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Why Lightning Network has a ‘lot of zeros to add’ in terms of volume

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One can’t deny that a lot of hopes are riding on the Bitcoin Lightning Network. Some influencers in the field have gone so far as to predict the second layer technology could put traditional payment giants out of business, or impact inflation itself.

During an episode of the Unconfirmed (Unchained) podcast, Ryan Gentry, business development lead at Lightning Labs, sat down with crypto-journalist Laura Shin to put these expectations into context.

Capacity vs volume

It is hard not to be impressed by the Lightning Network’s growth, which recently crossed a capacity of 3,000 BTC. Moreover, Shin also brought up the Lightning Network’s total-value-locked and its rising capacity. Gentry, however, preferred to see a high volume metric instead, as he felt the Lightning Network primarily focused on payments.

Gentry said,

“..but what’s interesting is like in 2020, Visa [and] MasterCard combined did 16 trillion dollars with payments so like, we got a lot of zeros to add before we’re in the conversation in a big way.”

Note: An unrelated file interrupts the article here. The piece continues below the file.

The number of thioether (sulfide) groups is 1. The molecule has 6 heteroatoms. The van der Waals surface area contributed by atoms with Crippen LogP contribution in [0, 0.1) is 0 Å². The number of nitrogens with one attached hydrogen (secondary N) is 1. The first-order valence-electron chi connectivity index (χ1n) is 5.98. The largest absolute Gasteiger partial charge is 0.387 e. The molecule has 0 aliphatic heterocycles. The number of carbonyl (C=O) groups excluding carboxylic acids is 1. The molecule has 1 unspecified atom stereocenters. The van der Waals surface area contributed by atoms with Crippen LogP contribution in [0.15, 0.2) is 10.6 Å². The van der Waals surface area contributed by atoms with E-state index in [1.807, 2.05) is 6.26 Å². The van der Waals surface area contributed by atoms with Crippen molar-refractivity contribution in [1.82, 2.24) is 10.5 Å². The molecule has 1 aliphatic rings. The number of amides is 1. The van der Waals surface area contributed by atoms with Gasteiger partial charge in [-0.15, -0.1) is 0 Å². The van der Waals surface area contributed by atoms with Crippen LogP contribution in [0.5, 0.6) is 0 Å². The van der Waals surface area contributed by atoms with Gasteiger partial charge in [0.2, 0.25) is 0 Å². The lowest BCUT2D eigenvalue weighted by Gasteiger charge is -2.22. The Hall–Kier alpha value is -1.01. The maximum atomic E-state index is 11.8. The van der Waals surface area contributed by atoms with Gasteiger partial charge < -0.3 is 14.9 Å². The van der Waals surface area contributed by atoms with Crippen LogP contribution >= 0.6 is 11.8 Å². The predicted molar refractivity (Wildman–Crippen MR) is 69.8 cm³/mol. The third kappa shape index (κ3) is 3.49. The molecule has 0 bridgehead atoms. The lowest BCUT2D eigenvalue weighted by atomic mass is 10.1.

The El Salvador factor

Citing a report by Arcane Research, Shin noted how the nature of transactions on the Lightning Network had changed after September 2021. She observed a sharp rise in personal transfers and payments to merchants. Gentry had a simple answer for her: El Salvador.

Furthermore, Gentry used El Salvador to stress the decentralized nature of the Lightning Network – a claim which influencers like Mr. Whale do not accept.

Gentry said,

“…there’s somewhere between 15,000 and 25,000 public routing nodes on the Lightning Network, and this is like a real, truly decentralized network, right? Like Lightning Labs does write the dominant implementation in L&D, but like lightning labs proper, the company, only runs like five nodes…”

Streaming crypto

Gentry and Shin also explored how the Lightning Network could change the podcast scene or even YouTube itself. Gentry proposed a hypothetical idea where thousands of viewers could send Bitcoin/sats to podcast hosts during the program, to literally help them earn money from views.

He said,

“I think we just need more wallets, more integrations, [we] need to make the user experience much nicer. But the cool thing about this is that it’s the content creators who are incentivized to market this technology to their consumers…”

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Sahana is a full-time journalist at AMBCrypto. She has a Masters in Journalism and her areas of study include crypto-regulation, digital society, privacy, and intersectionality. Ask her about film photography and philately.